Choosing an airline that is actively doing its part is key for sustainability. While some airlines make little to no effort to be environmentally friendly, others work hard to offset their flights, reduce emissions, and use sustainable fuels.

If at all possible, make your booking with an airline provider that is actively reducing their environmental impact. Here are a few methods for identifying green airlines:

  • Choose airline carriers with newer aircraft. Older aircraft typically require more fuel for shorter trips, which produces more CO2.
  • Use websites that let you book flights that provide an “eco-friendly” option to find low-emissions flights.
  • Look through ICCT’s rankings of airlines’ fuel efficiency to make more environmentally-friendly decisions for your travels.

3. Consider non-stop flights to limit layovers

A multi-flight itinerary uses more fuel than a non-stop journey. Booking that layover flight might save your travel expenses, but you’ll pay a premium in emissions because aeroplane takeoffs and landings utilise a lot of fuel. Your carbon impact increases with every layover you decide to take.

If possible, plan a direct flight to your destination and if transfers are necessary, only reserve them for the ones you actually need. Try to choose a layover that is near or on the same direct route if you can’t avoid one.

4. Take daytime flights for minor environmental benefits

To be clear, flying during the day will not significantly reduce your personal carbon footprints. However, during daytime flights, the contrails and cirrus clouds produced assist in reflecting solar radiation back into space.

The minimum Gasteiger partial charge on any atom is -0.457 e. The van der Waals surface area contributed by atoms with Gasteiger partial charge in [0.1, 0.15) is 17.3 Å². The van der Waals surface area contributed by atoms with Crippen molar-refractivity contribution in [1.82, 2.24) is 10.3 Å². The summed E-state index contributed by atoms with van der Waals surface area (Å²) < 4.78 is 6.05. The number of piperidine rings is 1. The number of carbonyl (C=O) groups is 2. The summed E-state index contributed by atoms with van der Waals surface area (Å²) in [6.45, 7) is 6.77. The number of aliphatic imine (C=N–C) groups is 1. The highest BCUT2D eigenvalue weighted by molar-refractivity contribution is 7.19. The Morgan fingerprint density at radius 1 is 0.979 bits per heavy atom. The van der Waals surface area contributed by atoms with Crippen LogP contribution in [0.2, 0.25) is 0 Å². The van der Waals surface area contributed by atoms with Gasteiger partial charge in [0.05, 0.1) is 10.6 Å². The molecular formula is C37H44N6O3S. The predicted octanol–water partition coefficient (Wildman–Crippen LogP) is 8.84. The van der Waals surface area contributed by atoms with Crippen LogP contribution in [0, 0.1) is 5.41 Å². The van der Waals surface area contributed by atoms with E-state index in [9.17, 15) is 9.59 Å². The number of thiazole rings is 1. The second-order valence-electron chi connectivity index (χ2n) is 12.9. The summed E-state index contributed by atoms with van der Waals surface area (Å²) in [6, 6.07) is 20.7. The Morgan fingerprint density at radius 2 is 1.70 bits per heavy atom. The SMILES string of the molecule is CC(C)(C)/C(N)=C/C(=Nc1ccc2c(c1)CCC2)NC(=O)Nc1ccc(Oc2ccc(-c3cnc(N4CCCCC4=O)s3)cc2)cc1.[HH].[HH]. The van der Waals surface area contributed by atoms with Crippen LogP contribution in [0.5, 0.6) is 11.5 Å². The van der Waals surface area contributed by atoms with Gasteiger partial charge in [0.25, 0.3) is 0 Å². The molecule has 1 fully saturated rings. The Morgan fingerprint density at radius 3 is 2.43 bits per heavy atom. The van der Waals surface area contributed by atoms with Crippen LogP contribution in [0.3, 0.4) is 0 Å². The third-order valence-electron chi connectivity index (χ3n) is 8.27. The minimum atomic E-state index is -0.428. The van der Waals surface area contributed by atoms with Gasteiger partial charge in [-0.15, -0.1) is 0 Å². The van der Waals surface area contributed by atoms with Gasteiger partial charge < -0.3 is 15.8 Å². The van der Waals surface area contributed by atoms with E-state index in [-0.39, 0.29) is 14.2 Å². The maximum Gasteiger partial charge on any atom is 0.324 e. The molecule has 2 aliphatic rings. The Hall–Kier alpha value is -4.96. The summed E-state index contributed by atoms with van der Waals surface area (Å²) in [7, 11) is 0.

In short, night flights tend to trap heat from the earth, while daytime flights help to repel heat from the sun. Even if it seems like a small difference, it helps to combat the rise in global average temperatures.

5. Use ground transportation for shorter trips

Over shorter distances, trains and cars produce less carbon dioxide. Flying is faster than driving, but if you’re only going for a short distance, it’s usually not worth the environmental impact. Consider driving or taking public transport if you need to go to a relatively closer destination.

Trains are frequently the greatest alternatives in many countries as they are more environmentally friendly than cars or planes. However, if you decide to travel by car, choose a smaller gas-powered or electric car for greater sustainability.


6. Flying less often

You generate a significant carbon footprint when you take unnecessary flights. But that doesn’t mean you should avoid all long-distance family visits or feel bad about enjoying the occasional vacation—however, you shouldn’t fly if you don’t have to. You can reduce your use of air travel and still encourage sustainability by: 

  • Conducting business meetings over the phone or via video conferences
  • Choosing vacations closer to home to avoid flying 
  • Staying at your destination for a longer period
  • Planning ahead to “budget” your carbon footprint by making one long trip every few years rather than several shorter ones every year


travel responsibly with Holiday Tours 

In the face of these challenges to the environment, our devotion is stronger than ever—to ensure that we create the least possible negative influence, and to redefine our responsible travel philosophy to minimise our environmental impact.



REACH OUT TO US AT +603 2303 9100 (PRESS 3) OR [email protected]